A major theme at Agritechnica 2013 was optimizing farming practices. It’s also why exhibition organizers created Smart Farming – an area of the show that spotlights innovations from around the globe.
“Smart Farming should be considered a toolbox that consists not only of software solutions, but also of aids of every kind,” says Klaus Erdle, who heads the Smart Farming initiative.
According to Erdle, a large number of precision farming systems have been offered to farmers for collecting information about their operations. Yet, there’s been a lack of solutions to support the turning of that data into practical resolutions.
“Smart Farming should help farmers make decisions to improve their production,” he says. “Software tools should support producers by helping to interpret soil maps or crop data offered by satellite pictures or sensor data.”
The next step is to turn those decisions into actionable items in the field, which Erdle says requires improved farm machinery like better nozzles for crop sprayers or optimized spreaders for fertilizer application. The exhibit focused on five key areas in crop production: tillage/sowing, fertilizing, plant protection, cross-sectional data management, and harvesting and logistics.
“This year, optimized hardware was included in Smart Farming, along with many more data management solutions that will support farmers in dealing with information and data and implementing planned measures in their crops,” he notes. “More importantly, the technologies showcased will not require farmers to completely change their production systems. Instead, they will offer small solutions to improve the systems that are already in place.”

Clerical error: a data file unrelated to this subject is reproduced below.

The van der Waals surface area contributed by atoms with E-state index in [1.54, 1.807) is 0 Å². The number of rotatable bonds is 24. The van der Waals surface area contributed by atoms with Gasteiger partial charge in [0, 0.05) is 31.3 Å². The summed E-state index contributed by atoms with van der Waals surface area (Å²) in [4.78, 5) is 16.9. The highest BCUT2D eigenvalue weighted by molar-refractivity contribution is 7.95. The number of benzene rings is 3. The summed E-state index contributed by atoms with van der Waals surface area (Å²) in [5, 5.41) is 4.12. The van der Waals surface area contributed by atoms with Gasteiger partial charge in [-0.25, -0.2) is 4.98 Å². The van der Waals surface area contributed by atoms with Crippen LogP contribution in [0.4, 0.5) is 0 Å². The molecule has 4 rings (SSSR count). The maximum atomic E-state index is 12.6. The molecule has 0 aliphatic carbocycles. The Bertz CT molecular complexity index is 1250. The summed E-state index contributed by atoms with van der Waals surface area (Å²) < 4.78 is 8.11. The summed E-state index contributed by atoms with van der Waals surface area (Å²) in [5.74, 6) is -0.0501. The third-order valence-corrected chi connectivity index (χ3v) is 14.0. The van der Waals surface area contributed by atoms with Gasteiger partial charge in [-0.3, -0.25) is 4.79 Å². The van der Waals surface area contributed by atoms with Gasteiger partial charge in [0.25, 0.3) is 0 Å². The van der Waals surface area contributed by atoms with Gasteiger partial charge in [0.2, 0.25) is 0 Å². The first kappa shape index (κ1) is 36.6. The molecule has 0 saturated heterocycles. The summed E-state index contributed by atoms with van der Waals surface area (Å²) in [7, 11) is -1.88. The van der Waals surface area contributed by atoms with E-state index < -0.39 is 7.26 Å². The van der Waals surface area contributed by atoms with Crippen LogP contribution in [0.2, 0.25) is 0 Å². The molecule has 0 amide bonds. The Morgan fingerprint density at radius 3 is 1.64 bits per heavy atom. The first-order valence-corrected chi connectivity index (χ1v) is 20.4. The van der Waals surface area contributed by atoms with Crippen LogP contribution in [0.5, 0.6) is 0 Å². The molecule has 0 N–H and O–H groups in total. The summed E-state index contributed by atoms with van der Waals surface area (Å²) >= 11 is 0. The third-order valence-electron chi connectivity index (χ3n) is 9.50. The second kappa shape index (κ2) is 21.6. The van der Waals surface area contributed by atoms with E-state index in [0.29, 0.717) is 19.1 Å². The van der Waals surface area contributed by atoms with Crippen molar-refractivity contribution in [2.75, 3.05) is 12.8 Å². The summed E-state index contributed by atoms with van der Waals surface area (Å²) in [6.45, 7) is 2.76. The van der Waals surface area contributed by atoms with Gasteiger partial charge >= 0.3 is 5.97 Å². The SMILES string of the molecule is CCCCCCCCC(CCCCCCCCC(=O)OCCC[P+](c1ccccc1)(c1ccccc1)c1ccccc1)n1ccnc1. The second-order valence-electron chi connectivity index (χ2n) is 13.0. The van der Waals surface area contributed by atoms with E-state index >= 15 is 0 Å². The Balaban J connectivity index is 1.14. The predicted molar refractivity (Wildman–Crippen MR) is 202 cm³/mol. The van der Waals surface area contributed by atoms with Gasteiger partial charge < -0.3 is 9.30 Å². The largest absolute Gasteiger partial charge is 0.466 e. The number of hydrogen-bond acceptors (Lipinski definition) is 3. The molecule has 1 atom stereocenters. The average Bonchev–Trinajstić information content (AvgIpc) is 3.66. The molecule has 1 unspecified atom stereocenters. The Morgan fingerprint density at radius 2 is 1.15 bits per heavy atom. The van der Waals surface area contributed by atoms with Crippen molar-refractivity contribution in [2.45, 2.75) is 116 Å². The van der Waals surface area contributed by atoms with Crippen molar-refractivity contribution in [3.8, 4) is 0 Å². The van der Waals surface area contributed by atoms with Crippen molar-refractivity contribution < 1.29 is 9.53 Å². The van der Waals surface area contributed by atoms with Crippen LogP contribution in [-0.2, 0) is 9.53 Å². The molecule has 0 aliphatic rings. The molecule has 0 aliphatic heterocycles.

Here are eight from the more than two dozen ideas featured.
1 Germany: With its innovative shape, the Lemken TriMix combines three tools in one. The tips penetrate to rip up the soil. The guide board (also referred to as the shin) mixes it, and the wings and wingletts turn the soil one more time. Because the wings are polished, soil flows freely over it. With this triple efficiency, the Kristall Compact Cultivator requires fewer tines, which makes the implement easier to pull.
2 Germany: Amazone’s ZA-TS fertilizer spreader features the AutoTS boundary spreading system, which creates a large throwing width for normal spreading, yet it still places the fertilizer precisely along a field’s edges.
With the remote-control boundary spreading system, the full rate of fertilizer is spread more accurately and much closer to the field’s borders. Initial tests revealed that even at narrower working widths, yields increased 15% compared with normal border spreading systems.
3 Denmark: Recent legislation in Denmark means farmers will have to stop surface application of slurry on grassland unless they reduce ammonia emissions.